Abstract 12596: Women Benefit Most from Early CCTA Compared to Standard ED Evaluation for Acute Chest Pain: The ROMICAT II Trial
Objective: To determine the influence of gender on the efficiency of early cardiac computed tomographic angiography (CCTA) versus standard emergency department (ED) evaluation in patients with acute chest pain (ACP).
Methods: In this multicenter controlled trial, we randomized 1000 patients (47% women) 40-74 years old with symptoms suggestive of acute coronary syndrome (ACS) but without ischemic ECG changes or initial positive troponin to either an early CCTA (48% women) or standard ED evaluation (46% women). In this analysis, we compare gender differences in the primary endpoint of length of stay (LOS); secondary effectiveness endpoints of ED discharge, hospital admission, and 28-day downstream testing (defined as ≥2 diagnostic tests) rates; and safety endpoints of cumulative radiation dose, missed ACS, and major adverse cardiac events (MACE) at 28 days.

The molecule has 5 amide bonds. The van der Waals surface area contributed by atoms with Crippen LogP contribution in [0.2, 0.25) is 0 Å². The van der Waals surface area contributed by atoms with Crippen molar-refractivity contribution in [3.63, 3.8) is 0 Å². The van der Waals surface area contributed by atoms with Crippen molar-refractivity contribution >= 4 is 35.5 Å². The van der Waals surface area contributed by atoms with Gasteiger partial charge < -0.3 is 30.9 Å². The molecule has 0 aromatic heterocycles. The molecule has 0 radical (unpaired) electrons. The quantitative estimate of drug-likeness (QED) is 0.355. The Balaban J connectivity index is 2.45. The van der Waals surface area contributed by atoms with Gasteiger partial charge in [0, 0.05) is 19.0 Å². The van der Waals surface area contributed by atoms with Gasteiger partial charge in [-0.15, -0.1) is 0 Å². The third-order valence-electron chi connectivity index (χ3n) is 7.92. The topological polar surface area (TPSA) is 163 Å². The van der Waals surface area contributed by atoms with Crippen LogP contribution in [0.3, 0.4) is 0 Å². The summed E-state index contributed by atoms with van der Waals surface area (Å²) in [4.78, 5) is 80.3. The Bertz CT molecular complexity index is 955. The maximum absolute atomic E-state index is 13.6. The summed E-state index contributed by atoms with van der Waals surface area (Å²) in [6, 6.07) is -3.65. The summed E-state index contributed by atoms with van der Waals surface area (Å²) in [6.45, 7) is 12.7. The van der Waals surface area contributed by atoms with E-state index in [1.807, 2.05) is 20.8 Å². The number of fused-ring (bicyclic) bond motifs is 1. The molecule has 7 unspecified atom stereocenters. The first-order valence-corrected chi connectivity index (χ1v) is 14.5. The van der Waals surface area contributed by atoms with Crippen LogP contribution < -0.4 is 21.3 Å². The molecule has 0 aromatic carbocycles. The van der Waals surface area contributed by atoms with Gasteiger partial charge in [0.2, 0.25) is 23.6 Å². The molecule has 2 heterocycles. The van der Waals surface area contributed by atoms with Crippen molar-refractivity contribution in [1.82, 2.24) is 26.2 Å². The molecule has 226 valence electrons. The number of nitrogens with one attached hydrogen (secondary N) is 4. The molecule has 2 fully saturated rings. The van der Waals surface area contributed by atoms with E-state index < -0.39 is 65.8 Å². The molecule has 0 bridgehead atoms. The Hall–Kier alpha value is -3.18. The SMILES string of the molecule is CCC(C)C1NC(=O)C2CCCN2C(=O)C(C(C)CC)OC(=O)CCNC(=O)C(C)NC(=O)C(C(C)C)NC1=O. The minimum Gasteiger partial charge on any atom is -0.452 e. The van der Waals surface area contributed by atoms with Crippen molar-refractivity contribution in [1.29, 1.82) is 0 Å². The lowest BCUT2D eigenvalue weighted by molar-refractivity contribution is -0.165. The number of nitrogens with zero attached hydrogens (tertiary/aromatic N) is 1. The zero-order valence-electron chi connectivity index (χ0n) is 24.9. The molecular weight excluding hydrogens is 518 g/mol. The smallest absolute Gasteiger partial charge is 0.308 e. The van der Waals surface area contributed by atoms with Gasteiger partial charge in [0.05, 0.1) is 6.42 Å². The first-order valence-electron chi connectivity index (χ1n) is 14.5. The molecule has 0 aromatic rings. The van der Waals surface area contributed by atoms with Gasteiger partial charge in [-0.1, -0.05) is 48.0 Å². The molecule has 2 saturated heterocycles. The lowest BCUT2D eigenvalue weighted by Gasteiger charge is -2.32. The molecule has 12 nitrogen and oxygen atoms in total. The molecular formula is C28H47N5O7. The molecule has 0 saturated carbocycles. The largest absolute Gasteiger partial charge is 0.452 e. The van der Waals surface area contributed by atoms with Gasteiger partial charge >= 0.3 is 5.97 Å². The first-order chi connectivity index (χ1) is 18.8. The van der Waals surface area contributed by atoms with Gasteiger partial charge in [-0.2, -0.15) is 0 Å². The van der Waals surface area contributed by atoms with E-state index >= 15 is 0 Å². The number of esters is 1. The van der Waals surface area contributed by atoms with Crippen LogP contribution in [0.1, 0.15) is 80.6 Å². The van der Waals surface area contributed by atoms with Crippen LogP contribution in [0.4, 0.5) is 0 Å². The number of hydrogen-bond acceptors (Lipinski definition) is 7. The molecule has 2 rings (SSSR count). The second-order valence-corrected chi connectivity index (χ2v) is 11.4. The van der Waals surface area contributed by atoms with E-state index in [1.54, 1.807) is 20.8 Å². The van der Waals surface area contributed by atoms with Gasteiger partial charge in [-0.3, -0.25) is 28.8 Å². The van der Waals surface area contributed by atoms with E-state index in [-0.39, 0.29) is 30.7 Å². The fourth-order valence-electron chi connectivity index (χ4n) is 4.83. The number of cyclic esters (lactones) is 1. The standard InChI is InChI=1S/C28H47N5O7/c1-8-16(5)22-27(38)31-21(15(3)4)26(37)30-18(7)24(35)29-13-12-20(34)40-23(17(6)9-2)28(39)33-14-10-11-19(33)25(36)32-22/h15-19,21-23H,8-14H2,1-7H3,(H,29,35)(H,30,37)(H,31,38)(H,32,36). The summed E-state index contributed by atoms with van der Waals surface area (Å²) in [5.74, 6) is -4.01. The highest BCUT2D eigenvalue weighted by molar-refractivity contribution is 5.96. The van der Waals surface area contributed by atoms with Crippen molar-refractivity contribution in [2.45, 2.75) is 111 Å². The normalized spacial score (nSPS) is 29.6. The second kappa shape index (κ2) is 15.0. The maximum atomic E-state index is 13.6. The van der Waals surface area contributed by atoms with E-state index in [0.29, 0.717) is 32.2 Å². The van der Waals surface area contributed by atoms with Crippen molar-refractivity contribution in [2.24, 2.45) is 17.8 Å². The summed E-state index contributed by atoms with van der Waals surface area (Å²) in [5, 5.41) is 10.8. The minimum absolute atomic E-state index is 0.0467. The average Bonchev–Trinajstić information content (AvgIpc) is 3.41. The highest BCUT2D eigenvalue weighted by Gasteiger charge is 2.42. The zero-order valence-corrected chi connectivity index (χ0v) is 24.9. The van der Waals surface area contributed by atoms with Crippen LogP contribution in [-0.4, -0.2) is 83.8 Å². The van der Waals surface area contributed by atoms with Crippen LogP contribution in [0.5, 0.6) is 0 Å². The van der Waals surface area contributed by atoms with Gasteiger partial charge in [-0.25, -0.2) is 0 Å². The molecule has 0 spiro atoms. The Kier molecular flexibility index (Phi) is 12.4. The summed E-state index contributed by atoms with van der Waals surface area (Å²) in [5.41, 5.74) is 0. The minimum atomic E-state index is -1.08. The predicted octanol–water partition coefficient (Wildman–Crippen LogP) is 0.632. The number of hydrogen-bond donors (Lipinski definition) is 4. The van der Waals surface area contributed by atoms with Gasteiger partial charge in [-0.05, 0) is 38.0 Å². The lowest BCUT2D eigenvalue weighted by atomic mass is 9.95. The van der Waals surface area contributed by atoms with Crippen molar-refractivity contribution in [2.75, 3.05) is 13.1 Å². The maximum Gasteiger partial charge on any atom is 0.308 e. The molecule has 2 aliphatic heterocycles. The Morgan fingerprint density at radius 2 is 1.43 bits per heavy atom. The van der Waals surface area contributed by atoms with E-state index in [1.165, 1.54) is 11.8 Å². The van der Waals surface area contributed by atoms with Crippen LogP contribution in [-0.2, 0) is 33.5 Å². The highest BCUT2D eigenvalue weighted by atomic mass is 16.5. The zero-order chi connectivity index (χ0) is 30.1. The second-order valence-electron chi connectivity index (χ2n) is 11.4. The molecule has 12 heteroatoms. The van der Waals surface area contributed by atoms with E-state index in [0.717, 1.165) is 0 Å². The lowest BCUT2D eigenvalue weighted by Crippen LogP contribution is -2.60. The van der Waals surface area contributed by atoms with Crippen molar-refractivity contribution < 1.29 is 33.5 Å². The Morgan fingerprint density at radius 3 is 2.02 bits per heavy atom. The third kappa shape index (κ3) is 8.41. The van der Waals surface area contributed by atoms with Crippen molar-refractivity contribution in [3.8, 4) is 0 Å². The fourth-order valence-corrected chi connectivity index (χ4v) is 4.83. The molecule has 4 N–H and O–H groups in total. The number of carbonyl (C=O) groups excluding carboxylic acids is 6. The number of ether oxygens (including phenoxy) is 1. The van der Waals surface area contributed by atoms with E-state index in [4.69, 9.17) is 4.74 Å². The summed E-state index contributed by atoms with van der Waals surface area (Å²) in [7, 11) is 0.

Results: Women were slightly older than men (56±8 vs 53±8 years, p<0.0001) and had lower ACS rates (2.6% vs 11.8%, p<0.0001). Table 1 shows gender differences in endpoints between strategies: women had a greater reduction in LOS, lower hospital admission rate, and lesser increase in cumulative radiation dose than men when CCTA was implemented early as compared to standard ED evaluation (all p-interactions≤0.016). The gender difference in mean or median LOS persisted after adjustment for baseline differences including age, demographics, cardiac risk factors, and ACS rate (both p-interactions<0.03). There was no missed ACS for either gender. Women had more normal CCTA than men (58% vs 37%, p<0.0001) but had similar normalcy rates for functional testing (80.7% vs. 81.1%, p=1.0).
Conclusions: In the ED evaluation of patients with ACP, women undergoing CCTA have shorter LOS, fewer hospital admissions, and lower cumulative radiation dose compared to men. Our findings may be explained by more normal CCTA in women than men. Further analysis will assess whether these findings are common to any low prevalence group.
- © 2012 by American Heart Association, Inc.